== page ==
For Jack Link's Major League Fishing pro Mike McClelland, fishing in the fall can be a grand experience.
Especially – if you'll pardon the pun – when he's fishing a stickbait on northeastern Oklahoma's Grand Lake, a water body that is to some degree the northwestern Arkansas resident's home water.
Wait a minute, Mike, a stickbait in the fall? Aren't jerkbaits a traditional springtime lure?
"There's no doubt about it, a lot of people look at a stickbait as being a pre-spawn slow moving bait," said McClelland. "It's an early season bait in a lot of people's eyes."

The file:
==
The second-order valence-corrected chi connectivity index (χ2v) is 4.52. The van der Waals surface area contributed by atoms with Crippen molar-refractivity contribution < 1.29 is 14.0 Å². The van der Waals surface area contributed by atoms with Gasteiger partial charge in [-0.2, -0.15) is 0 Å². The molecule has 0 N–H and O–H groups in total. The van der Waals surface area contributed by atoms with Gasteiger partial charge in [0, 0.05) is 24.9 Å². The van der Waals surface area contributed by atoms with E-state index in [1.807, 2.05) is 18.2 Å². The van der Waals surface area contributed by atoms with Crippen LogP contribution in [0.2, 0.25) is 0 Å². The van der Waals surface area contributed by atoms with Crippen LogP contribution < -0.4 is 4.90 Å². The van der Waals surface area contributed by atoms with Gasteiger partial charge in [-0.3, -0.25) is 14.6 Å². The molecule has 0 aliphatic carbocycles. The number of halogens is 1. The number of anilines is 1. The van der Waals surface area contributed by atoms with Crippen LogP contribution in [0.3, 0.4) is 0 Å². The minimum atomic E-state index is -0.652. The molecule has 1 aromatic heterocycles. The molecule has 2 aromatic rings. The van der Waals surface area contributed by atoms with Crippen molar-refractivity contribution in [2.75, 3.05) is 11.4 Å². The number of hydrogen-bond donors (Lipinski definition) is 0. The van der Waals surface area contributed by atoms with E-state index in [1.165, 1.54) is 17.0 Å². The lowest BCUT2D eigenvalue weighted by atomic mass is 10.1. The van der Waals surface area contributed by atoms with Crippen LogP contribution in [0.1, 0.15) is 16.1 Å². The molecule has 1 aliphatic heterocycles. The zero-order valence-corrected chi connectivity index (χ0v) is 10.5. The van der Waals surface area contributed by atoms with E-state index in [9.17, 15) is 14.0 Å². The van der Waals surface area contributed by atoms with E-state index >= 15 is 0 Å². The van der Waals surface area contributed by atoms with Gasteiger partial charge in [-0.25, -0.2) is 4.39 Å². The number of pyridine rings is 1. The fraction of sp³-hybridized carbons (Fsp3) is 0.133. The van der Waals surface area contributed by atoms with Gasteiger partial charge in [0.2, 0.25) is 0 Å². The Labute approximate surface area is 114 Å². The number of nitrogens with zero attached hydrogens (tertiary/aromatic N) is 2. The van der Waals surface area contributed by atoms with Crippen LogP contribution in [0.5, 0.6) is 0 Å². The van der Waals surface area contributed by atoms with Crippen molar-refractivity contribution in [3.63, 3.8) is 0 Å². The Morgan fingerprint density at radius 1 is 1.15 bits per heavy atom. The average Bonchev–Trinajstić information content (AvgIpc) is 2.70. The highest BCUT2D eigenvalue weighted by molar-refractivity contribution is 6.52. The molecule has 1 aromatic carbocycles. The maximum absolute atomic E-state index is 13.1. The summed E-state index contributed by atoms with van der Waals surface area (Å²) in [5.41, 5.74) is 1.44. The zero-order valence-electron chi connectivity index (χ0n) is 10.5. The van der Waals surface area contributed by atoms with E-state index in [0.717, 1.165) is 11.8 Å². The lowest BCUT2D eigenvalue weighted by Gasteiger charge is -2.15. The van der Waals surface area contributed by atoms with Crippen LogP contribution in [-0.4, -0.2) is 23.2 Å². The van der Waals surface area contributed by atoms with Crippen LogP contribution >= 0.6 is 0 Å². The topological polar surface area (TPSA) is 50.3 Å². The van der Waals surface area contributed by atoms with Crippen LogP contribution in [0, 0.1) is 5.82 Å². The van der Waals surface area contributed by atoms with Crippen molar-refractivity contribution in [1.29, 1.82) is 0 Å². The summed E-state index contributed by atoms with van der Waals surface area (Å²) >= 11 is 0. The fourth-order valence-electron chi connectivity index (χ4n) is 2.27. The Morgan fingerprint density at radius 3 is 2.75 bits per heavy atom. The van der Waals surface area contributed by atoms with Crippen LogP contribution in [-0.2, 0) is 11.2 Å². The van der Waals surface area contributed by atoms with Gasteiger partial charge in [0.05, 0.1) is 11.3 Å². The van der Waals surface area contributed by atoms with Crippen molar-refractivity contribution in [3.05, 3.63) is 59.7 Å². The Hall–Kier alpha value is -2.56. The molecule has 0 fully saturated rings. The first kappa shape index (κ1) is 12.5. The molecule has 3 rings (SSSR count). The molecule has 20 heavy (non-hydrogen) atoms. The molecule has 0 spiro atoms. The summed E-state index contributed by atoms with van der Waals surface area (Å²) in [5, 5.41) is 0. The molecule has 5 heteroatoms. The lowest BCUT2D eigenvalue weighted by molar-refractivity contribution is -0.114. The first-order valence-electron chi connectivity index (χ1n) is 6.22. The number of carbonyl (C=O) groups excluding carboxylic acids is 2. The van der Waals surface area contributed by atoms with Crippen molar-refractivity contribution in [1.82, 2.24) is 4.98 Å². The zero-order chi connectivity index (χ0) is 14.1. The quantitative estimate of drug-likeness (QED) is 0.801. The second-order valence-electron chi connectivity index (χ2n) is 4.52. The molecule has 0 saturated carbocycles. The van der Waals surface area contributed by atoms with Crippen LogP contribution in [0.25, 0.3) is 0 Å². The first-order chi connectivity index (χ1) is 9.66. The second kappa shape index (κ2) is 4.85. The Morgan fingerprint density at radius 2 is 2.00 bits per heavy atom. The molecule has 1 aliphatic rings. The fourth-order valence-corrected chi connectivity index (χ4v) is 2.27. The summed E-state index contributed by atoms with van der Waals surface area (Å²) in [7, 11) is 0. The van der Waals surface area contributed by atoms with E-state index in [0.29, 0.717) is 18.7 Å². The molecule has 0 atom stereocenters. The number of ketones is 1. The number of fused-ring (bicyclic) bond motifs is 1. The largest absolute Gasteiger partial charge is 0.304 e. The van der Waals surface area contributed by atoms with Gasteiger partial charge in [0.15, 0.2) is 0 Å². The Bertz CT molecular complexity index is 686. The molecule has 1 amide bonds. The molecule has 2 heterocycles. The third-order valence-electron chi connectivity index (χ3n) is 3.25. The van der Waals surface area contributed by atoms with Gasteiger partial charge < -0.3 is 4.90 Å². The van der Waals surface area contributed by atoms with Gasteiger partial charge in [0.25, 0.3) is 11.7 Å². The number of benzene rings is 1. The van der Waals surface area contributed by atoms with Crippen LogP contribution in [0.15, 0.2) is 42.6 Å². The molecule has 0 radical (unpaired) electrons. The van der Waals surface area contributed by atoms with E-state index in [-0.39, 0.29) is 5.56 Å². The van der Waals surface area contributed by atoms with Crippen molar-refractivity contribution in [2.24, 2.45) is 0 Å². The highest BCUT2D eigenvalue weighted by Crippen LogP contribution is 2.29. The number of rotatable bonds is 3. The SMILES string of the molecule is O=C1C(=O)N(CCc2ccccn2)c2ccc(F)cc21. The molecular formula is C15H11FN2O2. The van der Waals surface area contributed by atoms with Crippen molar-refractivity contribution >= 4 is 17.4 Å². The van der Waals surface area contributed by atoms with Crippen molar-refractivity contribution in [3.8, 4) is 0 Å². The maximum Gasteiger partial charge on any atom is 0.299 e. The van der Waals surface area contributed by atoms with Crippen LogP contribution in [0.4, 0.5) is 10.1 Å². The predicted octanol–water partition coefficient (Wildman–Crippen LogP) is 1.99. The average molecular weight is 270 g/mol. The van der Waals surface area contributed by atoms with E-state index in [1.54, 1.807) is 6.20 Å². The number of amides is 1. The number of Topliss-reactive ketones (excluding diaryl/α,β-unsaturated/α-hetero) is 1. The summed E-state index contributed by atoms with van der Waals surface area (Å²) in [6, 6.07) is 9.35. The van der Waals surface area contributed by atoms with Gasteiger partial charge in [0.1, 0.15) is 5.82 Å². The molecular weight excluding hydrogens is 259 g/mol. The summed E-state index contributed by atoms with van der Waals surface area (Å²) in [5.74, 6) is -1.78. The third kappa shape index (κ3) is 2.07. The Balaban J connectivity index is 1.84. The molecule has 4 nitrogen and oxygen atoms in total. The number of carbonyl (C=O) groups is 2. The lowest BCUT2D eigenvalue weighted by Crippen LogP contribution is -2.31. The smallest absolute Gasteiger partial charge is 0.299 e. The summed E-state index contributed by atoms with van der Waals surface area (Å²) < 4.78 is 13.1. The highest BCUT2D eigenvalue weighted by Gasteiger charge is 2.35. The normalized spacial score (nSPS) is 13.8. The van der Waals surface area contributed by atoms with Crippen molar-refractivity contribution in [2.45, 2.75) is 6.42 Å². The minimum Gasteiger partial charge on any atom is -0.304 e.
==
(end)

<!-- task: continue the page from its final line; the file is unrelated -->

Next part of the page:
But that's a mistake in McClelland's mind, especially when the leaves are changing colors and pigskins are in the air.
"It's always been one of those baits that I turn to in the fall," said McClelland, who has had great autumn success with the bait on Grand Lake, site of the 2016 Bassmaster Classic.
Why? Because the bait – which has a profile that resembles a threadfin shad, the primary late year forage fish on many southern lakes – makes noise, provides a good flash as it works through an area and proves to be just too tantalizing when an angler stops it or slows it down.
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